We use the SPdKS seismic phase to further investigate a ULVZ located beneath northwestern China identified previously (Thorne et al., 2020, 2021). The SPdKS phase is an S wave that intersects the CMB at the critical angle for P‐wave diffraction (Fig. 1). These legs of P diffraction are sensitive to structures along the CMB. Here, we analyze SPdKS data crossing this region using a waveform modeling approach and demonstrate that the seismic waveforms for these data are consistent with a partially molten ULVZ origin. In addition, geodynamic modeling constrained by the past 200 million years of subduction (Seton et al., 2012) suggests that MORB material is likely being transported to the CMB in this region. If this MORB material is undergoing melting, ULVZs could be generated here.

Seismic data were collected as a part of two previous studies (Thorne et al., 2020, 2021). This collection consisted of over 270,000 high‐quality seismograms for events occurring between 1990 and 2017 with event depths ≥ 75 km in the epicentral distance range from 90° to 130°. Details on data collection and processing steps are given in Thorne et al. (2020) but include standard processing steps such as (1) removing instrument response, (2) rotating to the radial component, and (3) integrating to displacement.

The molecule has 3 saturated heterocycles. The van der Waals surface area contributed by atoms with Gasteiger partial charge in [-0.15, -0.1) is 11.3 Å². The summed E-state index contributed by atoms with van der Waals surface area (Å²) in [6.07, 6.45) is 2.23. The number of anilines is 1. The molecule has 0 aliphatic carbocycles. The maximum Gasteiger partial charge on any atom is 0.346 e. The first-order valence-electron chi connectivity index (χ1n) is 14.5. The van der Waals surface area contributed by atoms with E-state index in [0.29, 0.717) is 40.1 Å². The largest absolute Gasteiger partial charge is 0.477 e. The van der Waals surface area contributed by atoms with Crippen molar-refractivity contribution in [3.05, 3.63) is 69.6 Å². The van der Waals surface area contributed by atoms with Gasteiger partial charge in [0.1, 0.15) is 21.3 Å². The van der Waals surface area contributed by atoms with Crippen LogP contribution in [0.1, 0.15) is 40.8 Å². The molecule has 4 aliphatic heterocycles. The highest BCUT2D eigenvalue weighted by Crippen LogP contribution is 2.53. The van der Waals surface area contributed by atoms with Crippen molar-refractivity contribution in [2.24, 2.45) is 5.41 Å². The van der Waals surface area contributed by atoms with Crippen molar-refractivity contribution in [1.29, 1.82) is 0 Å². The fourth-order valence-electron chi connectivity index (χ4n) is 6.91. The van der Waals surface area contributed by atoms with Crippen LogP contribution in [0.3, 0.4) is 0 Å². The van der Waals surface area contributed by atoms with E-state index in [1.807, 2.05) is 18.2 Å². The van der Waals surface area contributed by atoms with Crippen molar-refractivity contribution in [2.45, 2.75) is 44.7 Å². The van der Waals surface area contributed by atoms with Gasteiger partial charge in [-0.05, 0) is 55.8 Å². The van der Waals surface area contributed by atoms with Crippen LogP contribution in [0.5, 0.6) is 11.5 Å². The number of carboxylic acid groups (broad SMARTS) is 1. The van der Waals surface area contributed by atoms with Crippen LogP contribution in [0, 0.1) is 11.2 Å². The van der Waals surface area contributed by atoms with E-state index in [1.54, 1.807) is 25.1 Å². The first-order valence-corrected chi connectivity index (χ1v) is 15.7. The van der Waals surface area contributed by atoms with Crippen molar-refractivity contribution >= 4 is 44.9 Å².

We selected events that crossed a probable ULVZ target zone in East Asia (Thorne et al., 2020, 2021) and identified seven events from 1995 to 2017 with Mw5.8 and depths > 75 km with simple source time functions (see Table S1, available in the supplemental material to this article). We searched for additional recent events, but no high‐quality events occurred in this region since 2017. For these events, we obtained 2307 total records. The location of events and receivers used are shown in Figure 2. Three of these events had many records spanning both a wide azimuthal and epicentral distance range, which we focus on here: (1) 3 September 2009 (19:51), (2) 13 April 2016 (13:55), and (3) 24 August 2016 (10:34). Distance profiles for these events are provided in the supplemental material (Figs. S1–S10).